UK government to match £5m of public's Ebola donations

Workers in protective clothing carrying victim Image copyright Getty Images
Image caption Ebola has been most prevalent in Sierra Leone, Liberia and Guinea

The UK government is to match the first £5m of donations made by the public to a Disasters Emergency Committee appeal for the Ebola crisis in West Africa.

Announcing the move ahead of the appeal being broadcast on Thursday, International Development Secretary Justine Greening said doing so will help the money go "twice as far".

The "unprecedented" outbreak "requires a huge global response", she said.

It is the first time the DEC has sought funds over a disease outbreak.

The DEC - a group of 13 UK aid charities - said the public appeal for money is "a sign of how serious the situation has become".

Ebola has killed almost 5,000 people and infected more than 10,000 in West Africa since the start of the year.

DEC appeals are due to be made via all the main UK broadcasters.


Ms Greening said the UK government would match the first £5m of donations "pound-for-pound".

"The British people have always shown immense generosity in situations like these, with hundreds of our health workers having already volunteered their services," she added.

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Media captionSaleh Saeed, Disasters Emergency Committee: ''This is a race against time''

In its 50-year history, the DEC has launched appeals for humanitarian disasters caused by floods, famines, earthquakes, typhoons and conflicts, but not previously for a disease outbreak.

Announcing the appeal, DEC chief executive Saleh Saeed said the "explosive nature of the disease" had caused a "humanitarian catastrophe".

"That has compelled the DEC to respond and help by ensuring that we are able to support people to stop the spread of Ebola before it becomes a major global catastrophe," he said.

He added that member agencies faced a shortfall of £69m to carry out their work in West Africa.

Of the 13 DEC charities, 11 are currently supporting work or planning to respond to the Ebola crisis in West Africa, with the majority of work focused on stopping the spread of the disease and providing support to those affected.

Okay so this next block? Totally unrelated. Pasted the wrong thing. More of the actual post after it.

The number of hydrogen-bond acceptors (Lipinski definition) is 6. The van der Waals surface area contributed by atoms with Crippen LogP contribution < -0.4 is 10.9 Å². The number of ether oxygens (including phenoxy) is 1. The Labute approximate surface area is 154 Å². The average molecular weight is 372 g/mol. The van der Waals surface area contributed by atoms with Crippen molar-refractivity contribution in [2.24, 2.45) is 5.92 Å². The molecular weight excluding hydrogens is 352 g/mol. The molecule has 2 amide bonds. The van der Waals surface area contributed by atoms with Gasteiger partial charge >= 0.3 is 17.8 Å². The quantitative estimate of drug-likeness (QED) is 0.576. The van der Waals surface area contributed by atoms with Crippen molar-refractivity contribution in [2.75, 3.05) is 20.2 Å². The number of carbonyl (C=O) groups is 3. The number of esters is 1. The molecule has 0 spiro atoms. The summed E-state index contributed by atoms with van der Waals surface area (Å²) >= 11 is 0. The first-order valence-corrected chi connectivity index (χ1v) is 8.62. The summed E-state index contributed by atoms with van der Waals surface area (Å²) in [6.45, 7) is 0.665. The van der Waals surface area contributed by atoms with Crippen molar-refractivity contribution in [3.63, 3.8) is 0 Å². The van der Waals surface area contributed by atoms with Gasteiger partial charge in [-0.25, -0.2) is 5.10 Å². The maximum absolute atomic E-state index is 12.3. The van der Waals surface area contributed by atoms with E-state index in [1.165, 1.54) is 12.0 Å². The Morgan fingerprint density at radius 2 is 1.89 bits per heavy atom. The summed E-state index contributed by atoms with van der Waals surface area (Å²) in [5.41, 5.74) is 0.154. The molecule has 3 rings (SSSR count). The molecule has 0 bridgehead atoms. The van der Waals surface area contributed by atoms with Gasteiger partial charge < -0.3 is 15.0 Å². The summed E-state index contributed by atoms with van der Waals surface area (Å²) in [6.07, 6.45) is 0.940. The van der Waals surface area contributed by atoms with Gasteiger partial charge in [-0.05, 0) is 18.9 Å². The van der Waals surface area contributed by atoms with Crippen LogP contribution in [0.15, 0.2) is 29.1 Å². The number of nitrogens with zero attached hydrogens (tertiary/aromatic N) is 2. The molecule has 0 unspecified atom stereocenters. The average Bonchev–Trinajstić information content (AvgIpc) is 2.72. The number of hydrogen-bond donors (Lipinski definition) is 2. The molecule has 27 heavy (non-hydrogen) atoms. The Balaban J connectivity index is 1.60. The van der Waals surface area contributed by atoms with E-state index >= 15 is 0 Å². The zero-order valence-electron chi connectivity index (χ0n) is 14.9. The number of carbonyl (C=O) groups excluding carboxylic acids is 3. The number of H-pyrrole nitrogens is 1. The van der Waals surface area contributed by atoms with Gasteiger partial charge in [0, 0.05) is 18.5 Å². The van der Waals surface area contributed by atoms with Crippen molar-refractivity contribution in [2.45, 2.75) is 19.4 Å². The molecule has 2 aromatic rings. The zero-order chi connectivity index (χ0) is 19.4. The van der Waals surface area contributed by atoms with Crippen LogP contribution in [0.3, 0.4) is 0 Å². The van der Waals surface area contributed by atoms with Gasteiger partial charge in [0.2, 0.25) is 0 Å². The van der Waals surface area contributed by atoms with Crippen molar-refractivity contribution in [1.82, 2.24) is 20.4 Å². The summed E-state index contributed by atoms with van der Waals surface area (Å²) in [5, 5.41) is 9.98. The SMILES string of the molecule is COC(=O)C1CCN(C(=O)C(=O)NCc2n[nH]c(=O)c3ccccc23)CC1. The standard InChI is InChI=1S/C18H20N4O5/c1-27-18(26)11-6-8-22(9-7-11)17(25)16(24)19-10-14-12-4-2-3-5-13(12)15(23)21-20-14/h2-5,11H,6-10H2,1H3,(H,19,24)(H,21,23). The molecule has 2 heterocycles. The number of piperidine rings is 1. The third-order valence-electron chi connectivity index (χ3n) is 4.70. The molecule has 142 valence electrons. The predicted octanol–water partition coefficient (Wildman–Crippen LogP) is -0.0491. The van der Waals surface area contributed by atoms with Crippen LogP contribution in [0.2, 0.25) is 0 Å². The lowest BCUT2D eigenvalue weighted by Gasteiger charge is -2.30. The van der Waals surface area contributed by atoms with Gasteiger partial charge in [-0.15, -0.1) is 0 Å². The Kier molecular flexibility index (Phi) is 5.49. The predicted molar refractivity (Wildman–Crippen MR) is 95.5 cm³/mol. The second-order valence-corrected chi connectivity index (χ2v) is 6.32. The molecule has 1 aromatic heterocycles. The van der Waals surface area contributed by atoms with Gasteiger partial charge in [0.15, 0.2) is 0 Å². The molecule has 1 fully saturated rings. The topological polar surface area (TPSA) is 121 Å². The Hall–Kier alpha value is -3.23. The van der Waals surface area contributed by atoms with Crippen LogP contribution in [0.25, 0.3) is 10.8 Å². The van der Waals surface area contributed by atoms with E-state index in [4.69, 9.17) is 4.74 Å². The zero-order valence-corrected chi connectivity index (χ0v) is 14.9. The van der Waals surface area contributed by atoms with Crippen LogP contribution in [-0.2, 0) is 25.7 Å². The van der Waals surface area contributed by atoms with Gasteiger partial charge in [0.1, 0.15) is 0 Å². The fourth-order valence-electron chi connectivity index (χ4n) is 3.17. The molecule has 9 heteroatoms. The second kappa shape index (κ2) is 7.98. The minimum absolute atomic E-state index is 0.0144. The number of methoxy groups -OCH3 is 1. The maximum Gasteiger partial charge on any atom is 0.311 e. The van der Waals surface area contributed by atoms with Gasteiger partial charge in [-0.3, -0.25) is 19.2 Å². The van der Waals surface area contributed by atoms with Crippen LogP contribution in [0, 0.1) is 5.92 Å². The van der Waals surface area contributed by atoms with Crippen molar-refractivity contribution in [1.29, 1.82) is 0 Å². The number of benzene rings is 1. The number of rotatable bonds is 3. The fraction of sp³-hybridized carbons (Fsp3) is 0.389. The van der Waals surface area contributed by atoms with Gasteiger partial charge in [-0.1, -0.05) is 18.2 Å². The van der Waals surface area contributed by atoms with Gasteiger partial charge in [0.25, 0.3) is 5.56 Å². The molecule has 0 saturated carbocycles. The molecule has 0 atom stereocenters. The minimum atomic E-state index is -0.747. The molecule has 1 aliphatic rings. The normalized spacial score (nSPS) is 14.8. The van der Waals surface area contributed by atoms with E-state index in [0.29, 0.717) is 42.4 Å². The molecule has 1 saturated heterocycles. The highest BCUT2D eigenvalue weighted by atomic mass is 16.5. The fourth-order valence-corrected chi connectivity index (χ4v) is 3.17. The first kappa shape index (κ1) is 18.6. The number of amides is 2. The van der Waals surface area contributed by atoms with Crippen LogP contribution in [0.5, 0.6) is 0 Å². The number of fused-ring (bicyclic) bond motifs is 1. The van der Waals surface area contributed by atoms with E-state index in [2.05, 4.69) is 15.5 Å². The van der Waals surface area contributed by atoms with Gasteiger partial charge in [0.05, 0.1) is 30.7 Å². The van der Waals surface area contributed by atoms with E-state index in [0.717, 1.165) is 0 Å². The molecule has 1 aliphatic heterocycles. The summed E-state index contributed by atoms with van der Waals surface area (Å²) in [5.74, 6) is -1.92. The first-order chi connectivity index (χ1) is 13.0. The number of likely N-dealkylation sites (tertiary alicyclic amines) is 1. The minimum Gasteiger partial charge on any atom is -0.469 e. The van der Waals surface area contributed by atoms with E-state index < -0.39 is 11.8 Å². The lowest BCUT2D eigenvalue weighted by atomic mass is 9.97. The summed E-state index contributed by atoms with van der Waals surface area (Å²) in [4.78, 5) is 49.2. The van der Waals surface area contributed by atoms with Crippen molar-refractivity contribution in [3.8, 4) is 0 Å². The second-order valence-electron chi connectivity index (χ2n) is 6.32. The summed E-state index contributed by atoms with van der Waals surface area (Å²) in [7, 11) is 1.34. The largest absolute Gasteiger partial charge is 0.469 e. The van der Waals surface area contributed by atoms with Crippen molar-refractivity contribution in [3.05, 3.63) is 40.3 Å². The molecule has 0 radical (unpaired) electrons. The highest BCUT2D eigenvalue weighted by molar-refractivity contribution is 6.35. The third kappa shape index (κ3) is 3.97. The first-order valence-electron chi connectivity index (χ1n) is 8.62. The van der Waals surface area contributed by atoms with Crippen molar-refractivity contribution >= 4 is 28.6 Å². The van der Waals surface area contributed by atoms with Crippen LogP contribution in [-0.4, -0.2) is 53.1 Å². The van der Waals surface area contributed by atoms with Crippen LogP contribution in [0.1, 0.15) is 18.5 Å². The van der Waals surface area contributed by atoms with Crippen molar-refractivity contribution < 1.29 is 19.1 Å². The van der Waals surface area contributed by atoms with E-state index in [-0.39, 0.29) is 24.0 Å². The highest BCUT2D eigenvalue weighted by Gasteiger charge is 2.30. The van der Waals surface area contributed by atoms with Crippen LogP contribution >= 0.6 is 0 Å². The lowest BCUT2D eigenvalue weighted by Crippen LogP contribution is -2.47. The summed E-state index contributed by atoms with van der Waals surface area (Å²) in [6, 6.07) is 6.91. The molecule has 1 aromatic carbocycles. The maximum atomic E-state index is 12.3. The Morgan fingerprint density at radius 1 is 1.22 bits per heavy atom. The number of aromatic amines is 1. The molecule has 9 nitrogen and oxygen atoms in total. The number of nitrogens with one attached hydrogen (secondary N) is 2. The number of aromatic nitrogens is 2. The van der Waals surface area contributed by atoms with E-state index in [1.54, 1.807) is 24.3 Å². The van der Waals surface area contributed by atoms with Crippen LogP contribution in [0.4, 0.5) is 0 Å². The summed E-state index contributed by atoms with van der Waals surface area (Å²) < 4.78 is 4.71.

The committee says £25 can provide cleaning kits including bleach, soap and a bucket for three families at risk from Ebola.

Basic protective clothing for three volunteers supporting people under quarantine can be provided for £50 and £100 can buy training for a community on how to keep itself safe from Ebola.

It comes as the World Health Organization (WHO) says there could be 5,000-10,000 new cases of the deadly virus every week in the worst affected countries by December. Infection rates continue to grow in Guinea and Sierra Leone.

However, there has been a decline in the spread of Ebola in Liberia - the country hardest hit in the outbreak - the WHO's Bruce Aylward said.

The new number of cases globally was 13,703, he said, adding the death toll, to be published later on Wednesday, would probably pass 5,000.

Mr Saeed also warned of other risks in West Africa as health workers focus on fighting Ebola.

He said: "The health service in West Africa was virtually on the edge of collapse already. Now with the Ebola outbreak, unfortunately it means that other patients are not getting the care they need, whether it be pregnant ladies or those who have contracted HIV/Aids or malaria."

Other causes the committee has raised money for:

  • A total of £71m was raised by the Pakistan Floods Appeal which affected more than 18 million people. The floods swept across the country in July and August of 2010
  • The UK public donated £95m for the Phillipines Typhoon Appeal which has to date helped more than 900,000 people. The appeal was launched in November 2013
  • The Syria Crisis Appeal opened in March 2013 and has raised about £25m
  • An appeal for people affected by the fighting in Gaza was launched in January 2009 and raised £8.3m
  • A total of £107m was raised for people adversely affected by the earthquake in Haiti

In the US, two medical workers in Dallas, Texas, who treated a patient - who later died - tested positive for Ebola but have been released from hospital after treatment.

Spanish nurse Teresa Romero was the first person to contract the virus outside West Africa. She was part of a team of about 30 staff at the Carlos II hospital in Madrid looking after two missionaries who returned from Liberia and Sierra Leone after becoming infected.

Germany, Norway and France and the UK have all treated patients who contracted the virus in West Africa.

Ebola virus disease (EVD)

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Media captionHow Ebola survivors’ blood is saving lives
  • Symptoms include high fever, bleeding and central nervous system damage
  • Spread by body fluids, such as blood and saliva
  • Fatality rate can reach 90% - but current outbreak has mortality rate of about 70%
  • No proven vaccine or cure
  • Fruit bats, a delicacy for some West Africans, are considered to be virus's natural host

Ebola special report

To make a donation to the DEC Ebola Crisis Appeal visit